Philosophers of science and social epistemologists have long analyzed the division of “epistemic,” that is, knowledge-creating, labor within scientific communities. More recently, philosophers have also begun to examine aspects of division of epistemic labor when they examine inter-individual exchange and scientific collaboration within research groups, building upon accounts of epistemic dependence or group belief and collective knowledge. To continue this line of philosophical inquiry, group-focused perspectives on the division of labor in science should be able to relate to existing, predominantly community-focused perspectives. But not only do group and community-focused perspectives apply a different “zoom” when they choose to foreground either micro or macro-phenomena, they also approach the division of epistemic labor with different conceptual emphases.
When philosophers of science and social epistemologists consider the division of labor for scientific communities, they are typically concerned with the ways in which socio-cognitive diversity at the community level serves efficiency, the elimination of unwarranted bias and epistemic risk-spreading (e.g., D’Agostino, 2009; de Langhe, 2010; Kitcher, 1993; Solomon, 2006). Philip Kitcher’s work has pioneered community- concerned approaches to this division of labor, and I therefore present his account in some more detail. Kitcher (1990, 1993) explores how a scientific community fares best when forced to choose between competing theories or methods. When two rival methods or theories are on the table, which one should the community choose? Put differently, how can a community minimize the risk of scientific failure? Kitcher proposes the division of “cognitive” labor (Kitcher, 1993, p. 344) as a means to balance the epistemic risks attached to the method or theory choices. It is not reasonable for a community of scientists, he argues, to endorse only those options which appear most promising, that is, those which can be assigned the highest probability of yielding scientific success. Instead, scientific communities perform best when they divide the labor such that different research options are pursued in competition (Kitcher, 1993,
With the help of mathematically formalized models, Kitcher discusses how such a division of labor can be achieved in a community of individual scientists who have to choose between different methods or theories to invest themselves in. If these scientists were purely “epistemically” minded, that is, if they only weighed scientific knowledge gains against the resources that the creation of such knowledge requires, then, so Kitcher argues, no broad division of labor would be achieved and the epistemic risks would be poorly distributed among community members. For individual scientists that take only strictly epistemic criteria into account, Kitcher holds, it is not rational to invest themselves in anything other than the theory or method option that has the highest probability of scientific success. Assuming that all members of the community would converge in their judgment of success probabilities, no division of labor would occur. This, however, is neither desirable from a community point of view nor actually observable in scientific practice. Scientists in communities do divide the pursuit of different theoretical or methodological routes among themselves, and they do so, Kitcher argues, because at least some of them take into account “non-epistemic” or “social” criteria when deciding which theory or method to pursue. They will consider not only the probability of scientific success, which the adoption of a particular method implies, but also the credit they could receive in the case of success. While little credit is to be gained by following the mainstream, much is to be gained in a group of vanguard outsiders. Given different preferences in balancing the risk of failure against gains in reputation, Kitcher argues, individual and community rationality can be aligned (Kitcher, 1990).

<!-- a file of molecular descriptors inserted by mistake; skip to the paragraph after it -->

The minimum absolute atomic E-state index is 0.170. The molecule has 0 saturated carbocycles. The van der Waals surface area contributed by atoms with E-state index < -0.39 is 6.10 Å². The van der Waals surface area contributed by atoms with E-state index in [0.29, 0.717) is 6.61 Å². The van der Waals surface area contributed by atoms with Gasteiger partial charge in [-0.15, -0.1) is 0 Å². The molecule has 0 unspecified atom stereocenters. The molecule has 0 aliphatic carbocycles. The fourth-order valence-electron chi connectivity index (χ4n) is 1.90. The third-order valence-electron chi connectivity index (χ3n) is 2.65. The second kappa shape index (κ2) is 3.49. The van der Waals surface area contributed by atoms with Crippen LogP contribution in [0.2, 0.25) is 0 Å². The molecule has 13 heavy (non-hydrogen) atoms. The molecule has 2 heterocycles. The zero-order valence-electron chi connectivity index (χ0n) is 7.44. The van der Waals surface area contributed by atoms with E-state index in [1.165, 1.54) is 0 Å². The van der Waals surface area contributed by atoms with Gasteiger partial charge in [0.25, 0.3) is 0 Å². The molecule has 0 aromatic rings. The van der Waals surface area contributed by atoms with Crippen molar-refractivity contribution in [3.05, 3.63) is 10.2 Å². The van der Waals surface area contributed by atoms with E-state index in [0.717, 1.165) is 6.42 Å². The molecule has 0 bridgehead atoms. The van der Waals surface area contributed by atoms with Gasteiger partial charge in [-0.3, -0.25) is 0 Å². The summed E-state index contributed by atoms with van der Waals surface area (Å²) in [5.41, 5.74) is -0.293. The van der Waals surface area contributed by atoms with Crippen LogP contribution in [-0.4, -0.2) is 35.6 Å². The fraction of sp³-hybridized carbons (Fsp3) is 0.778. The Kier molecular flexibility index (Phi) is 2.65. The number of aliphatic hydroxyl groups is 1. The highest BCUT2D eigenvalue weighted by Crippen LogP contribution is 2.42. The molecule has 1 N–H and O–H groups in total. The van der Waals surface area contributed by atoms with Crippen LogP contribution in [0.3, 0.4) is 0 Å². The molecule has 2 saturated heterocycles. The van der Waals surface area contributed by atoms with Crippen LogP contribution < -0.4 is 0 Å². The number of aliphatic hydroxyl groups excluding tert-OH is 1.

In the context of this chapter, two aspects of Kitcher’s account of the division of labor on a community basis merit further discussion—its notion of community and the role of not strictly epistemic triggers of division of labor. Kitcher’s notion of community does little to support analyses of group collaboration. Kitcher realizes that individual scientists belong to what he calls “fiefdoms” (laboratories) (Kitcher, 1990, p. 17), but he does not pursue this thought. Rather, he characterizes scientific communities as a set of individual scientists, whom he conceives of as independent, competing and rational decision-takers. Furthermore, he argues that the social arrangement of science as a credit-distributing institution, as one that addresses not just purely epistemic ambitions, triggers a desirable division of labor. However, to foreground institutional incentives easily obscures which other knowledge-concerned conditions may entail division of labor in science.